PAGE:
As the final notes of the previous song "Vera" decay, the listener hears several snare drums articulating a march beat in 4
4 time, fading in like approaching soldiers. The song proves to be polyrhythmic, as this beat continues unchanged while the orchestra, choir, and lead vocals begin in 12
Roger Waters sings the simple and direct lyric in his upper register, stridently, supported by a choir. A IV-V-I chord progression in G major repeats, providing a sense of satisfaction. This is followed by a reversal, from G to D major with F-sharp in the bass, to C major, which features a tritone movement in the bassline, going from F♯ to C, introducing a sense of instability. This progression is a recurring Pink Floyd theme, appearing throughout the album in "Hey You", "Vera", and others, as well as several songs on Waters and company's follow-up concept album on the losses of war, The Final Cut. Waters and choir exhort, "Bring the boys back home / Don't leave the children on their own". On the final iteration, the song climaxes on the relative minor of E minor. The choir abruptly drops away, leaving Waters' voice alone, agonised and struggling to sustain the high note (the first B above middle C). A lone snare drum also remains, continuing its now-threatening march beat, as voices from Pink's past and present mingle while his manager pounds on his hotel-room door.
According to songwriter Roger Waters, "Bring the Boys Back Home" is the central, unifying song on The Wall:
... it's partly about not letting people go off and be killed in wars, but it's partly about not allowing rock and roll, or making cars, or selling soap, or getting involved in biological research, or anything that anybody might do ... not letting that become such an important and 'jolly boy's game' that it becomes more important than friends, wives, children, or other people.— Interview by Tommy Vance, broadcast 30 November 1979, BBC Radio One
The original Pink Floyd concerts of The Wall were so expensive that, ultimately, the band lost money staging them. They were also, at that time, the most elaborate stage productions a rock band had ever mounted. For these reasons, and others, it is understandable that the band chose to use the original recordings of Michael Kamen's orchestral arrangements, rather than hire and rehearse a live orchestra, for what was then considered a rock and roll concert. Recordings of the original sound effects (televisions, helicopters, various atmospheric effects) were also used (as were the specific echo effects in several songs, such as "Hey You" or "Stop"). With the use of click tracks, the musicians were able to play in sync with the recordings (with the additional result that they reproduced nearly every song at its precise original tempo).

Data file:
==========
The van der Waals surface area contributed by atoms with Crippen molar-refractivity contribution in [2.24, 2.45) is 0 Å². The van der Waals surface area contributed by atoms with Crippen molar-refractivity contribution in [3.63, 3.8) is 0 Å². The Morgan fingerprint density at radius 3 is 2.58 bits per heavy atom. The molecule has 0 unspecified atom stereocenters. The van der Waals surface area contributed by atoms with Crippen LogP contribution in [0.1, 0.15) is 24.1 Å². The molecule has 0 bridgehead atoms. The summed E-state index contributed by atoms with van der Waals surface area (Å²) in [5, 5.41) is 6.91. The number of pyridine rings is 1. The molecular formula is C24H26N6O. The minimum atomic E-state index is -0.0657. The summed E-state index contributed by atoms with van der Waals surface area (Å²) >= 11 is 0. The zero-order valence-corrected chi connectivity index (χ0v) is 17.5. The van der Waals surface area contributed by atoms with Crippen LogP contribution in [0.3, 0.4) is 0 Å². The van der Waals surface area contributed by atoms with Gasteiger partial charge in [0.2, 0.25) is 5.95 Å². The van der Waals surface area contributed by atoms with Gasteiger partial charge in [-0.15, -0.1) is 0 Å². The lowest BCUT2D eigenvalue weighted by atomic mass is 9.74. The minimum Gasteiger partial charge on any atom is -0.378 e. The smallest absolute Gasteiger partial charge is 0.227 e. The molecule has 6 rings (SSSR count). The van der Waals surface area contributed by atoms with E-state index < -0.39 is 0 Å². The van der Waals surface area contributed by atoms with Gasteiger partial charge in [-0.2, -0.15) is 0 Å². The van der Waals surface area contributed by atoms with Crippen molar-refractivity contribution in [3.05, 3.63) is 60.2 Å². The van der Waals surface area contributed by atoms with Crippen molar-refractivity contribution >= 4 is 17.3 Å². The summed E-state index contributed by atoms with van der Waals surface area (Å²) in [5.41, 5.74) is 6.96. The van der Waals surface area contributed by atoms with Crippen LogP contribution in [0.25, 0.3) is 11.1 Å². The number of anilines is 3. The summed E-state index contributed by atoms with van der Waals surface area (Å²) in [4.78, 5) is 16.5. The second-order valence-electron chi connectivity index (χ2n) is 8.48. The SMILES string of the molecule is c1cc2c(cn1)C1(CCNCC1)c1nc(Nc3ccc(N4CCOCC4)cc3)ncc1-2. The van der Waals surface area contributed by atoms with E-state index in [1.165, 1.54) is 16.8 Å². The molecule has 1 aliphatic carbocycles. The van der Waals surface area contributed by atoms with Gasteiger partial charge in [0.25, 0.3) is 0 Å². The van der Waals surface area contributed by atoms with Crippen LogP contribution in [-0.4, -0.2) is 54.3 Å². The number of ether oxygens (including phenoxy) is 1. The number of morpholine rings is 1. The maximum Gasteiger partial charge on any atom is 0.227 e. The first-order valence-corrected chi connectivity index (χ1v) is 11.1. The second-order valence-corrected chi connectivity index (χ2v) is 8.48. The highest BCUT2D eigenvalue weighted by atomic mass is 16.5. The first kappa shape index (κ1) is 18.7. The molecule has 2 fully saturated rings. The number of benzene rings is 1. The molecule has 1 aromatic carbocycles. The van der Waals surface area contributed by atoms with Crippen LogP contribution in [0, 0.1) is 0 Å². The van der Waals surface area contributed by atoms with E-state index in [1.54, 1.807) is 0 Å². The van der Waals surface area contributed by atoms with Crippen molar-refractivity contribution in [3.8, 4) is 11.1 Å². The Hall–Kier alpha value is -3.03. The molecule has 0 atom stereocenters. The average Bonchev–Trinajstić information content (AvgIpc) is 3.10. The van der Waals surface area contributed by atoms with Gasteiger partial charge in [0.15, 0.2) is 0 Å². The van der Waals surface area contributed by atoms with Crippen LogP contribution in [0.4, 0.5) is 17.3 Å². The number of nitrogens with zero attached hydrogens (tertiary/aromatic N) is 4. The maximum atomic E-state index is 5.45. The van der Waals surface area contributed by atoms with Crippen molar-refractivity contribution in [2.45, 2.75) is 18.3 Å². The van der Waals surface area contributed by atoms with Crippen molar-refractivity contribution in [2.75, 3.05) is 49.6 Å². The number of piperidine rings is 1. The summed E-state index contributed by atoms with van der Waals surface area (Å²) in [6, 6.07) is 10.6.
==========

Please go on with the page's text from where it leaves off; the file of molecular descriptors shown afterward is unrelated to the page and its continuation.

As "Bring the Boys Back Home" is performed by an orchestra, with a large number of drummers, and none of the typical rock and roll instruments, Roger Waters would simply sing along to a remix of the studio recording. This is demonstrated on Is There Anybody Out There? The Wall Live 1980–81, paying special attention to the ending, when the "live" Roger Waters drops out, and his recorded lead vocal remains, sustaining the last note with the unique wavering heard on the studio album.
Ten years later, when Roger Waters—by then a solo artist—decided to stage a massive re-production of The Wall at the site of the recently dismantled Berlin Wall, he had the personnel and the finances for a full-scale arrangement (Particularly because it was understood to be a charity concert for the Memorial For Disaster Relief). Using the extended arrangement from the film, Waters sang (in his most strident, histrionic style) while backed by the Rundfunk Orchestra and Choir, band of the Combined Soviet Forces in Germany and the Red Army Chorus.
When Waters resurrected the concept of The Wall for his 2010-2012 tour, The Wall Live, the song was again central to the show's political message. Throughout the song, the projections on the fully built wall slowly gave a 1953 quote from U.S. President Dwight D. Eisenhower:
Every gun that is made, every warship launched, every rocket fired, signifies, in the final sense, a theft from those who hunger and are not fed, those who are cold and not clothed.
"Bring the Boys Back Home" is about not letting war, or careers, overshadow family relationships or leave children neglected. This is symbolised in the film, in which the protagonist, Pink, is seen as a young boy at a train station. The station is filled with soldiers returning from war, their loved ones happy to greet them. But though he wanders around in vain, there is no one for Pink to embrace, as his father did not make it home alive. The happy crowd sings an exultant tune, "Bring the Boys Back Home", but the song ends abruptly on a minor chord as Pink suddenly realises he is alone. The crowd of reunited families then vanish. As the last notes die away, we see his embittered and alienated adulthood. Memories of events that drove Pink to isolation begin to recur in a loop: The teacher from "Another Brick in the Wall", the operator from "Young Lust", and the groupie from "One of My Turns", Pink's manager yelling, "Time to go!" (to play a concert) and insane laughter are also mixed into the closing seconds, concluding with the ominous voice from "Is There Anybody Out There?", reverberating slowly into silence, and segueing into "Comfortably Numb".